Its author was probably Jude, one of the brethren of Jesus, the subject of the preceding article. There are no data from which to determine its date or place of writing, but it is placed about A.D. 65. The object of the epistle is plainly enough announced ver. 3; the reason for this exhortation is given ver.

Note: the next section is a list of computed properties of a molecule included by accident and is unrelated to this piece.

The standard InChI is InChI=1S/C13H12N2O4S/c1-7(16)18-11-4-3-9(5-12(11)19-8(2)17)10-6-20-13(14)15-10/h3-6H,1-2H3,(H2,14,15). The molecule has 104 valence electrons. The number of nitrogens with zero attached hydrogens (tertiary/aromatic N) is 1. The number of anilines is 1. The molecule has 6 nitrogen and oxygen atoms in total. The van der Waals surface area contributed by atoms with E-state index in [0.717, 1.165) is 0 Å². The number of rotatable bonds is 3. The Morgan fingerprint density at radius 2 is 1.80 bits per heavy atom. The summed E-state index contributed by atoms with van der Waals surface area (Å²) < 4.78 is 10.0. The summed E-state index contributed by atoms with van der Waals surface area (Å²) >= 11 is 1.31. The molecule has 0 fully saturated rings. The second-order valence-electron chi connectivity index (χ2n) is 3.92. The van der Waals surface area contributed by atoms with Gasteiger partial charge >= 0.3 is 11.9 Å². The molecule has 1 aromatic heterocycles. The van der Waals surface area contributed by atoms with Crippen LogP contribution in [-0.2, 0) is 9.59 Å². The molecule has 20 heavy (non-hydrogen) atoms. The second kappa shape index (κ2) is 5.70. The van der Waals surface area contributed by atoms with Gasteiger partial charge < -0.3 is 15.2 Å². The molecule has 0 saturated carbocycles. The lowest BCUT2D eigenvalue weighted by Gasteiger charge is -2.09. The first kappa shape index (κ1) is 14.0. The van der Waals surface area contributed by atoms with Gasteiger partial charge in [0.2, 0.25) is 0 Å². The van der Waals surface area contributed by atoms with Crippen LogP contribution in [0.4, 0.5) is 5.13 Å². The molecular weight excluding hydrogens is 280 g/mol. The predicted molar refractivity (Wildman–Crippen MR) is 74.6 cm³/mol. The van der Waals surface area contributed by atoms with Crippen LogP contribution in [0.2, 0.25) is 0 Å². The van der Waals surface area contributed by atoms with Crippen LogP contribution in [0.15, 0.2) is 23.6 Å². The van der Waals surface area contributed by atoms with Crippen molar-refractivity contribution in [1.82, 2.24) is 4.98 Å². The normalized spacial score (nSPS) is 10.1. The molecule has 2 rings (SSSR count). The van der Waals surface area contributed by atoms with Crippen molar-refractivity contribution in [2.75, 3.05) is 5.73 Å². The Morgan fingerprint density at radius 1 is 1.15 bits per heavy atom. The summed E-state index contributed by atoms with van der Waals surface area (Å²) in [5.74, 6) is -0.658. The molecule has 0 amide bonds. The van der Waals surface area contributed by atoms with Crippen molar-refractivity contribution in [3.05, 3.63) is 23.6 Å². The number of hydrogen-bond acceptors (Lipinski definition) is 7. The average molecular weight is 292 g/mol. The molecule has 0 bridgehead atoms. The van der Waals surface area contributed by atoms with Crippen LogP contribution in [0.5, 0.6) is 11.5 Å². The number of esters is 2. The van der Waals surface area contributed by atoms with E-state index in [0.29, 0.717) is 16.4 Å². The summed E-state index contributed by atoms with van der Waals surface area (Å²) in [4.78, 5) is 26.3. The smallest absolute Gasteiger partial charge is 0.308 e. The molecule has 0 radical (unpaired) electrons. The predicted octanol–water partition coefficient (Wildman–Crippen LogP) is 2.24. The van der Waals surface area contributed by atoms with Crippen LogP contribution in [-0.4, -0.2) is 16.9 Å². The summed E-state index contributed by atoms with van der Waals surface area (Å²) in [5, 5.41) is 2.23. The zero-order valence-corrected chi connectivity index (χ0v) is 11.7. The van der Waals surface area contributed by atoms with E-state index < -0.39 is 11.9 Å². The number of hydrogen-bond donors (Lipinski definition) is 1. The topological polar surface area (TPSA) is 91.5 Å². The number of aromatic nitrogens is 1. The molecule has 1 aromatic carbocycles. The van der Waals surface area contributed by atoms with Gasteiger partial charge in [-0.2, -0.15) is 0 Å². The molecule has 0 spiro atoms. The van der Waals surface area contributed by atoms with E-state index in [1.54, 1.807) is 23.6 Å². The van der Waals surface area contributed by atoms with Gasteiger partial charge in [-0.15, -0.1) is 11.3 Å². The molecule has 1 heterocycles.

+ The remainder of the epistle is almost entirely occupied by a minute depiction of the adversaries of the faith. The epistle closes by briefly reminding the readers of the oft-repeated prediction of the apostles--among whom the writer seems not to rank himself--that the faith would be assailed by such enemies as he has depicted, vs. (Jude 1:17-19) exhorting them to maintain their own steadfastness in the faith, vs. (Jude 1:20,21) while they earnestly sought to rescue others from the corrupt example of those licentious livers, vs. (Jude 1:22,23) and commending them to the power of God in language which forcibly recalls the closing benediction of the epistle to the Romans. vs. (Jude 1:24,25) cf. Roma 16:25-27 This epistle presents one peculiarity, which, as we learn from St. Jerome, caused its authority to be impugned in very early times--the supposed citation of apocryphal writings. vs. (Jude 1:9,14,15) The larger portion of this epistle, vs. (Jude 1:3-16) is almost identical in language and subject with a part of the Second Epistle of Peter. (2 Peter 2:1-19)